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Apr 28, 2014 05:04 AM

Slow and Low Indoor Smoker Ideas

I wanna be able to slow smoke things like boston butt, tri tip etc, but unfortunately, living in NYC in a studio apartment, i dont have access to anywhere outdoors that i can use a real barbecue. Yesterday i experimented with a stovetop / oven smoker, made from 2 aluminum pans of different depths, hickory chips, and layers of aluminum foil as drip pans and covers. It took me a while to get the wood smoking, and by the time i hit 6 hours and thought to check the temp, it was already at 211 degrees. It was actually still pretty tender and juicy, but i know it could be better.

I tried getting it smoking by leaving the oven door open, and sitting it on the lowest rack, directly above the heating element, the idea being to get the chips smoking while leaving the temp around 200 degrees. (I was afraid of melting the aluminum foil by putting it directly on the stove.) After 2 hours, i realized i wasn't getting smoke, just a little steam from the wet chips, so i carefully put it on the electric burner, and i got it smoking, then put it back in the oven at 250 for a while, repeating the process every so often to generate more smoke. It seemed to be working great, other than the fact it reached 211 degrees after 6 hours.

My idea to achieve the smoking effect at a lower temperature, is to use a tall stock pot, chips on the bottom, and elevated racks, and just crank up the heat on the burner every hour or so to generate the smoke, then turn it back down to low. I'm not sure how low the temp would be inside the pot, but i could experiment with heat sinks towards the top of the pot, to keep the temp down, but allow the smoke to generate at the bottom. Maybe put a towel soaked in ice water on the lid, and change it every time i turn up the heat.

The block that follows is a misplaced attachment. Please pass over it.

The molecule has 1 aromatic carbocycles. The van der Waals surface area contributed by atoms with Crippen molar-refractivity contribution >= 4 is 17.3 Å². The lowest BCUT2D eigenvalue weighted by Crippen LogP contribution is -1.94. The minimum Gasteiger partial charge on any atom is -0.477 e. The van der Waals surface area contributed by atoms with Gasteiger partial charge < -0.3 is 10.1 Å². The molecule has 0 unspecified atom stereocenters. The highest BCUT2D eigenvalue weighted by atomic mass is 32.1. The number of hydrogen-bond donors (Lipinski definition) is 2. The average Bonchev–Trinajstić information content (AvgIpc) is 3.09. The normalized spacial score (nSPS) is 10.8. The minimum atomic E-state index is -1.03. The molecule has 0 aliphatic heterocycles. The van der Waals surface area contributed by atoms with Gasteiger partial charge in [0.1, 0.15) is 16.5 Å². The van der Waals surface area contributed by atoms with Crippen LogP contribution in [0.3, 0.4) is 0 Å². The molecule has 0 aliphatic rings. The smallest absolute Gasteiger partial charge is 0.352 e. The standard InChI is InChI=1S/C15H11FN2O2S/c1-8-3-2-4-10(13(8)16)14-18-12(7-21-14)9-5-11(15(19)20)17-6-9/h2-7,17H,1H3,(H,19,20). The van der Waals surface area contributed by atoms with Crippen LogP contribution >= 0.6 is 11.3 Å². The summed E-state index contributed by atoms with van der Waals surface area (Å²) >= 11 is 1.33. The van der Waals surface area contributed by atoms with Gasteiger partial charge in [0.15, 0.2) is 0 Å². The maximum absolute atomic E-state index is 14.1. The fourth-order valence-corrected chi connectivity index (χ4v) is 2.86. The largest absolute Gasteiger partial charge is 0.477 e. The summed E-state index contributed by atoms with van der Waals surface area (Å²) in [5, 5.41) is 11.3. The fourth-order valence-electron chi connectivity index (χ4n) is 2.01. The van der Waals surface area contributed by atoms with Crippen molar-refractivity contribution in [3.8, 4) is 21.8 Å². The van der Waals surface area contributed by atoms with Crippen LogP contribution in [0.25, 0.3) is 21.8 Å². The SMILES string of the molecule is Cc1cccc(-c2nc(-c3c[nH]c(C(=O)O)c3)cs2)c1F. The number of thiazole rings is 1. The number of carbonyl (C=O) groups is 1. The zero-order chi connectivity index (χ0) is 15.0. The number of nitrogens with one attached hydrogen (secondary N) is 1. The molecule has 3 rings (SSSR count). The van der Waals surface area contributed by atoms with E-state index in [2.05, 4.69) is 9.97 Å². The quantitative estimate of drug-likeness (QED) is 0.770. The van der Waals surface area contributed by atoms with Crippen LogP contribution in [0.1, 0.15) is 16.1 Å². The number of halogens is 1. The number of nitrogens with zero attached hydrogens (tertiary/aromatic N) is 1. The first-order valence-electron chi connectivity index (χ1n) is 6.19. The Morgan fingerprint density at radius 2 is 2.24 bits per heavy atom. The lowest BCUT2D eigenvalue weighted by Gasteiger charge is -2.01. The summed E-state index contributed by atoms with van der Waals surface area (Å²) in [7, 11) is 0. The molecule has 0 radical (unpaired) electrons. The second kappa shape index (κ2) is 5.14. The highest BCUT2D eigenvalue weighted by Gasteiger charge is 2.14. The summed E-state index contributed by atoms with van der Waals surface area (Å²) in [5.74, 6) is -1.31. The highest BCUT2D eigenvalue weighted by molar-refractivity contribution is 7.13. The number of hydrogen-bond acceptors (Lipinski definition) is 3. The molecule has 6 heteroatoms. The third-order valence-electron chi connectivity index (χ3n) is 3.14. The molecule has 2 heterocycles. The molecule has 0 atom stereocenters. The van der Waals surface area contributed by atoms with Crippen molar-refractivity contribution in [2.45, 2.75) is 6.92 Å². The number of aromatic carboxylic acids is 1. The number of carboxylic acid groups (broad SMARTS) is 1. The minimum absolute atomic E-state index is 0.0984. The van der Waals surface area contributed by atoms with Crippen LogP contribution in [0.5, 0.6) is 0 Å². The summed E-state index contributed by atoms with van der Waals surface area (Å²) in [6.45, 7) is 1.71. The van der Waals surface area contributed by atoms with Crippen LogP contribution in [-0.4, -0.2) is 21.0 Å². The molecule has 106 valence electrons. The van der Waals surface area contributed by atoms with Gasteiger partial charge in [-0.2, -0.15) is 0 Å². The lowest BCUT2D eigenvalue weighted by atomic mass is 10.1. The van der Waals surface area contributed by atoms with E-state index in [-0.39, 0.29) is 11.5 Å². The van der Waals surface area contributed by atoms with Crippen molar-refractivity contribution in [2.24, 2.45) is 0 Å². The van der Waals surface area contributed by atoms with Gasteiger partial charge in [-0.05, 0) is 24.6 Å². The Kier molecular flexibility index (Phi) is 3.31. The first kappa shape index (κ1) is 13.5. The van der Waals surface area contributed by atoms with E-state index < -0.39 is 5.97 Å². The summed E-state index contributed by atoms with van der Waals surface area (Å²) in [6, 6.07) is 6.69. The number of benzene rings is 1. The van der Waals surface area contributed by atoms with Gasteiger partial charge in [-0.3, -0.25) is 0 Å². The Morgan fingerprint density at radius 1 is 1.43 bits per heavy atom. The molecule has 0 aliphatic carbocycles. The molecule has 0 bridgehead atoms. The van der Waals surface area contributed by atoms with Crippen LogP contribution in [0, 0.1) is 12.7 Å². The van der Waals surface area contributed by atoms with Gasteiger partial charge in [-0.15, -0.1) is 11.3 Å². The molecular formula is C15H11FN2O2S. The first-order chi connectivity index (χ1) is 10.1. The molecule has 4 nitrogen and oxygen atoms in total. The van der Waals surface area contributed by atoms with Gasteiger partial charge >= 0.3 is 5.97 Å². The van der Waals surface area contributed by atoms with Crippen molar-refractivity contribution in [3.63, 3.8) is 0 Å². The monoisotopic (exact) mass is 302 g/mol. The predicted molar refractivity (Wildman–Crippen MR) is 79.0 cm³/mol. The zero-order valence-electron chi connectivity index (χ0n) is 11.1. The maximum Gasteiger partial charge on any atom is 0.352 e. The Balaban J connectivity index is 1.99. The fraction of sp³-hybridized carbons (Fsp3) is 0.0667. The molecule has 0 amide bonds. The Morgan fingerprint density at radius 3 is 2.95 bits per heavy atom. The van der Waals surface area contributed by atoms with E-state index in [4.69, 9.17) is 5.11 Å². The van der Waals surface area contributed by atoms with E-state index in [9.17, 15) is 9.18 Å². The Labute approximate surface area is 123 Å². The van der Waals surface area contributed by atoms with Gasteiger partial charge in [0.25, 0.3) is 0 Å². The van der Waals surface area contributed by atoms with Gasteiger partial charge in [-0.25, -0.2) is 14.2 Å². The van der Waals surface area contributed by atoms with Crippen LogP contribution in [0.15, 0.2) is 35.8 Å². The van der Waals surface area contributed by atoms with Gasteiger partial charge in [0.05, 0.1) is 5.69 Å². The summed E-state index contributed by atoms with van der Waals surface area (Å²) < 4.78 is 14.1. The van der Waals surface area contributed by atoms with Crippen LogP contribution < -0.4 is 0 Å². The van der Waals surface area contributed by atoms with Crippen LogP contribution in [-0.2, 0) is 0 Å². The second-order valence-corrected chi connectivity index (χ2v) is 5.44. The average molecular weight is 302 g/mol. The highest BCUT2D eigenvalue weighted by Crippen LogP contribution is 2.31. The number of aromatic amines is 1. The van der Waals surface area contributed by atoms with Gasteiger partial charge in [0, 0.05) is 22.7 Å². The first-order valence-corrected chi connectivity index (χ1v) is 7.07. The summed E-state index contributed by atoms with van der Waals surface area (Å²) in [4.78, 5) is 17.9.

What does everyone think?

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  1. I'm not sure how that will work, and I'd be worried about the amount of smoke..........I bought an Emson pressure combo smoker/cooker that so far I have been pleased with. Has both cold smoke and hot smoke options...........and relatively little smoke escapes.

    1 Reply
    1. re: FriedClamFanatic

      I dont think it would generate any more smoke than one of the cameron stove top smokers. I'd also make sure it had a tight fitting lid, and the exhaust would be on. But i'll check out the Emson cooker you mention. Thanks.

      Update: i checked the price; too much for me. I'd rather build one for 25$ at the rest supply house. Worse case scenario i'll just have to use hot smoke.

    2. This is pretty much exactly what i did, only with throwaway aluminum ones.

      I think i'm just going to go with this method, and experiment with temp control.

      1. Ive seen this done in restaurants on tv looks neat! Don't forget you don't need 'smoke' the whole time. What you get into the meat in the first 3 hours is all you need in my opinion and many others. I have over smoked things many times thinking more smoke the better.

        4 Replies
        1. re: daislander

          So then in your opinion, if i can get it to smoke steadily for the first 3 hours, then throw it in the oven at ~200 for 3 - 5 more, do you think i can achieve that slow smoked falling off the bone result?